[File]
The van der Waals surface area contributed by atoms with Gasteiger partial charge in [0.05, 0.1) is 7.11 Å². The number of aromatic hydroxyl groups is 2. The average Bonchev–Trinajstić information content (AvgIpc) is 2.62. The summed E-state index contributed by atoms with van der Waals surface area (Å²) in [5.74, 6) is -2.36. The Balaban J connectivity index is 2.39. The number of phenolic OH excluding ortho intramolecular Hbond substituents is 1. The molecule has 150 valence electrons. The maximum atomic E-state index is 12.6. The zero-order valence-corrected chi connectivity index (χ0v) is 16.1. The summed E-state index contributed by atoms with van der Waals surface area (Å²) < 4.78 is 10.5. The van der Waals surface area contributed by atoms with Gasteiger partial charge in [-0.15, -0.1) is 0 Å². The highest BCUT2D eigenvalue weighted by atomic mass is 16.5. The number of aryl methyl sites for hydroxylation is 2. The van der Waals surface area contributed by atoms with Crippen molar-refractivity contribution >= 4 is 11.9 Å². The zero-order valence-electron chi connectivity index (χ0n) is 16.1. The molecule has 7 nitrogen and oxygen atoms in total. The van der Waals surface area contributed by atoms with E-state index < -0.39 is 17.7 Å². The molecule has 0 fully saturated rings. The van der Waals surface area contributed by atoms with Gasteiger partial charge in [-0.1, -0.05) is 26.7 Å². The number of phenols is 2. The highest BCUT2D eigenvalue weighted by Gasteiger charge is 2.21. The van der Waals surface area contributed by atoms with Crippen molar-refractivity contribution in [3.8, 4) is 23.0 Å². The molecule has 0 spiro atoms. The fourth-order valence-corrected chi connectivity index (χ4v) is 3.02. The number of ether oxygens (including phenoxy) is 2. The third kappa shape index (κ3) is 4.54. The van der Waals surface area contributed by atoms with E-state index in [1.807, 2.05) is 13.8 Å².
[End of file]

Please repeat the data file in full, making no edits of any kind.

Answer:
The van der Waals surface area contributed by atoms with Gasteiger partial charge in [0.05, 0.1) is 7.11 Å². The number of aromatic hydroxyl groups is 2. The average Bonchev–Trinajstić information content (AvgIpc) is 2.62. The summed E-state index contributed by atoms with van der Waals surface area (Å²) in [5.74, 6) is -2.36. The Balaban J connectivity index is 2.39. The number of phenolic OH excluding ortho intramolecular Hbond substituents is 1. The molecule has 150 valence electrons. The maximum atomic E-state index is 12.6. The zero-order valence-corrected chi connectivity index (χ0v) is 16.1. The summed E-state index contributed by atoms with van der Waals surface area (Å²) < 4.78 is 10.5. The van der Waals surface area contributed by atoms with Gasteiger partial charge in [-0.15, -0.1) is 0 Å². The highest BCUT2D eigenvalue weighted by atomic mass is 16.5. The number of aryl methyl sites for hydroxylation is 2. The van der Waals surface area contributed by atoms with Crippen molar-refractivity contribution >= 4 is 11.9 Å². The zero-order valence-electron chi connectivity index (χ0n) is 16.1. The molecule has 7 nitrogen and oxygen atoms in total. The van der Waals surface area contributed by atoms with E-state index < -0.39 is 17.7 Å². The molecule has 0 fully saturated rings. The van der Waals surface area contributed by atoms with Gasteiger partial charge in [-0.1, -0.05) is 26.7 Å². The number of phenols is 2. The highest BCUT2D eigenvalue weighted by Gasteiger charge is 2.21. The van der Waals surface area contributed by atoms with Crippen molar-refractivity contribution in [3.8, 4) is 23.0 Å². The molecule has 0 spiro atoms. The fourth-order valence-corrected chi connectivity index (χ4v) is 3.02. The number of ether oxygens (including phenoxy) is 2. The third kappa shape index (κ3) is 4.54. The van der Waals surface area contributed by atoms with E-state index in [1.807, 2.05) is 13.8 Å².